What better way to support your children’s learning than by giving them a say in what they do?

Reading aloud to your child is something that is sure to create lifelong memories for both you and your child. Homeschooling with read-alouds as your spine will really just be the icing on the cake.

What are you waiting for?


Author: Shelly Sangrey

I'm Shelly, a Christ-following, homeschooling Mom of eleven children ( okay, not ALL children. My oldest is 23.) I met my husband right after graduation, and we've been together ever since. Though my life can be hectic at times... okay, ALL the time, I wouldn't change it for anything.

4 thoughts on “Using Read-Alouds as the Spine of Your Homeschool”

  1. Excellent post and video, Shelly! I have loved our read alouds the most in our homeschooling. We’ve read many classics and other great literature that I know my kids would not have read if they were in public school (for one thing, when do those kids/families find time to read for pleasure?). I remember when my son and daughter and I read The Hobbit together. Their rabbit trails led us to write our own riddles and create dragon-guarding-treasure art. Those are the kinds of memories I’ll always treasure from our homeschooling days. 😊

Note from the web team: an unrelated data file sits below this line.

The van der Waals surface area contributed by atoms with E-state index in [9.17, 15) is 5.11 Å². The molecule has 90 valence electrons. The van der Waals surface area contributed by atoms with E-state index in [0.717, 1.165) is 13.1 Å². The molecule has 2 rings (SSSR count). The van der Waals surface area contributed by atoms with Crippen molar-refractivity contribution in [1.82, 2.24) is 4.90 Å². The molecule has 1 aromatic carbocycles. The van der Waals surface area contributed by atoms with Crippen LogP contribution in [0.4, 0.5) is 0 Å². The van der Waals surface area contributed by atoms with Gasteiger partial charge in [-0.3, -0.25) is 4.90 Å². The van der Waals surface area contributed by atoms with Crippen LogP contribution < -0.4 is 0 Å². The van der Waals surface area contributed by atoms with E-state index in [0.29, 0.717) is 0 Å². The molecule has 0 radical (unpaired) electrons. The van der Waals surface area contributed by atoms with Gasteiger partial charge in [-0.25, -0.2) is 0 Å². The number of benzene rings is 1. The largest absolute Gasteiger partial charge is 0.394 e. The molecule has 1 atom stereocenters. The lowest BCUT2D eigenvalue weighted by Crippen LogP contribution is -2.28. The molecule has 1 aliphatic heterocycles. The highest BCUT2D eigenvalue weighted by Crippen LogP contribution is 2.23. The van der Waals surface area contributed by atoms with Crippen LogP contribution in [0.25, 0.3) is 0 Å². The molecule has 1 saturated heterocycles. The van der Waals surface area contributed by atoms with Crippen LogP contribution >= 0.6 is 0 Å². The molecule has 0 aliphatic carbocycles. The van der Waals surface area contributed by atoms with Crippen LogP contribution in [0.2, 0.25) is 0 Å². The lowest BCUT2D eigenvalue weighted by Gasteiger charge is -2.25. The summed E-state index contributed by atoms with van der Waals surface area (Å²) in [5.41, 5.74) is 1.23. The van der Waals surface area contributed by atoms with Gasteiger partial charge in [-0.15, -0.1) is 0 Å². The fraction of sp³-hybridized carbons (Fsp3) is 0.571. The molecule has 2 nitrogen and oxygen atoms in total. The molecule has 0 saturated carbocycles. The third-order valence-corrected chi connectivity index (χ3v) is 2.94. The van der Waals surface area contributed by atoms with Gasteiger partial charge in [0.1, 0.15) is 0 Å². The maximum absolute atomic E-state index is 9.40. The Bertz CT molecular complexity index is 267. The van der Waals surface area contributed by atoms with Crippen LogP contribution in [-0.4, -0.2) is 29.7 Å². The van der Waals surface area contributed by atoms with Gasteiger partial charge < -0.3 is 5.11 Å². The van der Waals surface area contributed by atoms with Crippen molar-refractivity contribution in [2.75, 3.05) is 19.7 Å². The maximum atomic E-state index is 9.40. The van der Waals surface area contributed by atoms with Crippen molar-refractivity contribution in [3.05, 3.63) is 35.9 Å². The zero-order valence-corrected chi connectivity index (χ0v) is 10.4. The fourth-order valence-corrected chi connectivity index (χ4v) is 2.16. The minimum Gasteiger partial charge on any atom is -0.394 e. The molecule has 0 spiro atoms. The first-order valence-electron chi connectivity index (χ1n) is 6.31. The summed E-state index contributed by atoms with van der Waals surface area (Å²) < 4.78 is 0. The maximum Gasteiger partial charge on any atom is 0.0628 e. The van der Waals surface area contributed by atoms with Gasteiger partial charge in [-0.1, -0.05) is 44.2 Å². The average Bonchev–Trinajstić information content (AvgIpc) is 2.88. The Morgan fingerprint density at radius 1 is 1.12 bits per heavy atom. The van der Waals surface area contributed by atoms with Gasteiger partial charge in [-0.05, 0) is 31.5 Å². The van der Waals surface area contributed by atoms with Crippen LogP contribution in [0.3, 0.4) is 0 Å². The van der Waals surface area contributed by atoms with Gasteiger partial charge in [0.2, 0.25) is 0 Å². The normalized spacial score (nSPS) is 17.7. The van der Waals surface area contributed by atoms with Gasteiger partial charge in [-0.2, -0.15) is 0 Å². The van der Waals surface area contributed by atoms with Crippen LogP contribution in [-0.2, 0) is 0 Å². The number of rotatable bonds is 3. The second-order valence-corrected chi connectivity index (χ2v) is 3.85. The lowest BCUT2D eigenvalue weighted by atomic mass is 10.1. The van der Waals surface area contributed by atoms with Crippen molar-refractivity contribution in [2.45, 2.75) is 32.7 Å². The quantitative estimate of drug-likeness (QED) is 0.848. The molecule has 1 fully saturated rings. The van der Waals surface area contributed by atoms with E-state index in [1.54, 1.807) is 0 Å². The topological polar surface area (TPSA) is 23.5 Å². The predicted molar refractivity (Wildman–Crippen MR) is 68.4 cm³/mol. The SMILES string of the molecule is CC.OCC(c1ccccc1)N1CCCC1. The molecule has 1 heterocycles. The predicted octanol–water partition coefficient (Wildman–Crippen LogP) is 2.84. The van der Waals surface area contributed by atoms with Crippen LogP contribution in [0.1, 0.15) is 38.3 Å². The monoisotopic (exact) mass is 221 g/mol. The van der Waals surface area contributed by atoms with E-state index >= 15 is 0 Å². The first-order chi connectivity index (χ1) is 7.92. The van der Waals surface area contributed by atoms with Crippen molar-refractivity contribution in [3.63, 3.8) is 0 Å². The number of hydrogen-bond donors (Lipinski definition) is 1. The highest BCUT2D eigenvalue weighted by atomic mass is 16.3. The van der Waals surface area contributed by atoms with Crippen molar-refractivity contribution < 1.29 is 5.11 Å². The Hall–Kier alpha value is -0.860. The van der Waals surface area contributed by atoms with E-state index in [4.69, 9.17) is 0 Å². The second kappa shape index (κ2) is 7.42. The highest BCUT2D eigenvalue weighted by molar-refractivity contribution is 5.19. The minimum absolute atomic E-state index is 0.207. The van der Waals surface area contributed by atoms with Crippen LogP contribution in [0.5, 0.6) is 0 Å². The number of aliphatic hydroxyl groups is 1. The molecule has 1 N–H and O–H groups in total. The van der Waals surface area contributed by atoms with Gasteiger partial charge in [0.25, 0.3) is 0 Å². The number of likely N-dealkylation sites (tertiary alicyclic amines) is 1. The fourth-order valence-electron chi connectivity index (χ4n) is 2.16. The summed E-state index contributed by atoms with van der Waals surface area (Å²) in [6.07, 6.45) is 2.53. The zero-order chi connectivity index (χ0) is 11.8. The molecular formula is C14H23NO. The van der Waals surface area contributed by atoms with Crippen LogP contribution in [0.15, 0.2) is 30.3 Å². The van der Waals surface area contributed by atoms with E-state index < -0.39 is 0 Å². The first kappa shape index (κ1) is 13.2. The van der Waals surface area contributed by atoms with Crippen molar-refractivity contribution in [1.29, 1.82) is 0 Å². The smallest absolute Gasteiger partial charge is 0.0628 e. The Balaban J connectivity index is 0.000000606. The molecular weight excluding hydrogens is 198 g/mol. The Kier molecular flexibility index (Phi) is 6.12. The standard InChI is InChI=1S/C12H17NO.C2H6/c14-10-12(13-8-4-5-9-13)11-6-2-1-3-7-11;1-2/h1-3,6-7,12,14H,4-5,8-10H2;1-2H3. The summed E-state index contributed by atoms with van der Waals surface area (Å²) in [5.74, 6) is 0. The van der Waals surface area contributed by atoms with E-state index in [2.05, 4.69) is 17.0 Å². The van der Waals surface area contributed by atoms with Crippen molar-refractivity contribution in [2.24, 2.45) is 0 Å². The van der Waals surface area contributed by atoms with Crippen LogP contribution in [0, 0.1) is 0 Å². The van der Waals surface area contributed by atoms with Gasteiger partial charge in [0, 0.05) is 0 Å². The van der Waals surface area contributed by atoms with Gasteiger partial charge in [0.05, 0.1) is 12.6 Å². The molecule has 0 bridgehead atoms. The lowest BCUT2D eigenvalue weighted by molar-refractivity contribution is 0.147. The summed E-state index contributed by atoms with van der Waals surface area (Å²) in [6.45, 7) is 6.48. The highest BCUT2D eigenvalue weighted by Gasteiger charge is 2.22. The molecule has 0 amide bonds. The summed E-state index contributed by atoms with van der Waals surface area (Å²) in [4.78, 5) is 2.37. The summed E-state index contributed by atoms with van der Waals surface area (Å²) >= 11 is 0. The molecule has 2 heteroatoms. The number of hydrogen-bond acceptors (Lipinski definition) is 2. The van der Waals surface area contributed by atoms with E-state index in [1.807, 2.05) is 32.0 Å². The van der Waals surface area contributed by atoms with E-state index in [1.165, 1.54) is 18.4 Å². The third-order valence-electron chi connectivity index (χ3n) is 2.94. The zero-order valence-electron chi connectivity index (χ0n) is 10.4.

Liked by 1 person

  2. I love reading aloud…but I loathe all things notebooky/crafty/. Do you feel like it’s enough to just read and discuss without out that notebooking component?

    Liked by 1 person

  3. I completely agree that read alouds are so important to a child’s education! They are one of the greatest gifts we can give them and will definitely create lifelong memories! Brilliant for bonding as well!
    Asking lots of questions and explaining new words as you go can be great ways to help your children get the most out of the them.
    Super post!